A map of Qatar Qatar occupies a small peninsula that juts out into the Persian Gulf. Sandy desert plains cover most of the country. In the southeast is the Khawr al 'Udayd (“Inland Sea”), a sea inlet surrounded by tall sand dunes. Qatar has a desert climate; summers are long, hot and humid, while winter months are milder. Dust storms often blow in from the plains, darkening the skies of the capital city, Doha. Along with many of its neighbours in the Persian Gulf, Qatar was transformed by the discovery of oil in the late 1930s. Today, it is among the wealthiest countries in the world, and its citizens enjoy a high standard of living. Qatar is ruled by a monarch, called the emir, who has absolute power.
Most people in Qatar live in and around the capital, Doha, on the east coast. Qatar’s population includes a large number of foreign workers who have come to work in the oil and gas industries. They come from countries such as India, Nepal, Pakistan, Bangladesh and the Philippines—and nearly all are men, tipping Qatar’s gender balance: around three-quarters of the population is male. Native Qataris—just 13% of the population—are descended from the original inhabitants of the Arabian Peninsula. Historically, many nomadic Bedouin herdsmen also lived in the region, travelling from place to place.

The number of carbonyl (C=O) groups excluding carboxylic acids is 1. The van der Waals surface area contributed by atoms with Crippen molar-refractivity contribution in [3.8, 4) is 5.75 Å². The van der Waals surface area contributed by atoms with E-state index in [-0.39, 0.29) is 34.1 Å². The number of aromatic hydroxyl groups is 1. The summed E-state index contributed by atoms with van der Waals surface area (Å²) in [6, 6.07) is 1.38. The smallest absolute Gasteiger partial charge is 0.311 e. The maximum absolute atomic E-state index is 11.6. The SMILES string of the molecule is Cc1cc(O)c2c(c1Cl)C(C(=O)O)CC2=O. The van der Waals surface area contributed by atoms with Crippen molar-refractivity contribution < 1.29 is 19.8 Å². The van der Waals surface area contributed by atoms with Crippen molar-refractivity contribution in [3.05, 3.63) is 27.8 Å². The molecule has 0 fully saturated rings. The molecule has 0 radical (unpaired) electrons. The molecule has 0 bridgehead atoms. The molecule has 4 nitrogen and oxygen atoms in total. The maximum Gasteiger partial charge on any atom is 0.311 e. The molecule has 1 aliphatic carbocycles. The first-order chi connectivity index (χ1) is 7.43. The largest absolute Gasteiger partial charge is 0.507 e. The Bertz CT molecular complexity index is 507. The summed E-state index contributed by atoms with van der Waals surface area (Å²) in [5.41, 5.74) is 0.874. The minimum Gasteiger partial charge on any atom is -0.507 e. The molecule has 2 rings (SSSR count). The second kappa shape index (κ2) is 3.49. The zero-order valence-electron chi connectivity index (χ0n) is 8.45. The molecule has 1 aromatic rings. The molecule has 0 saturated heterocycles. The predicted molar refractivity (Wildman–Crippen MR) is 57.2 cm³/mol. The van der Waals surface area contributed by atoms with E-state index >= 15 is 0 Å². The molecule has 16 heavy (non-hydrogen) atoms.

Doha skyline at night
Qatar is the world's richest country per capita (a measurement of a country’s wealth which divides its total income by its population).
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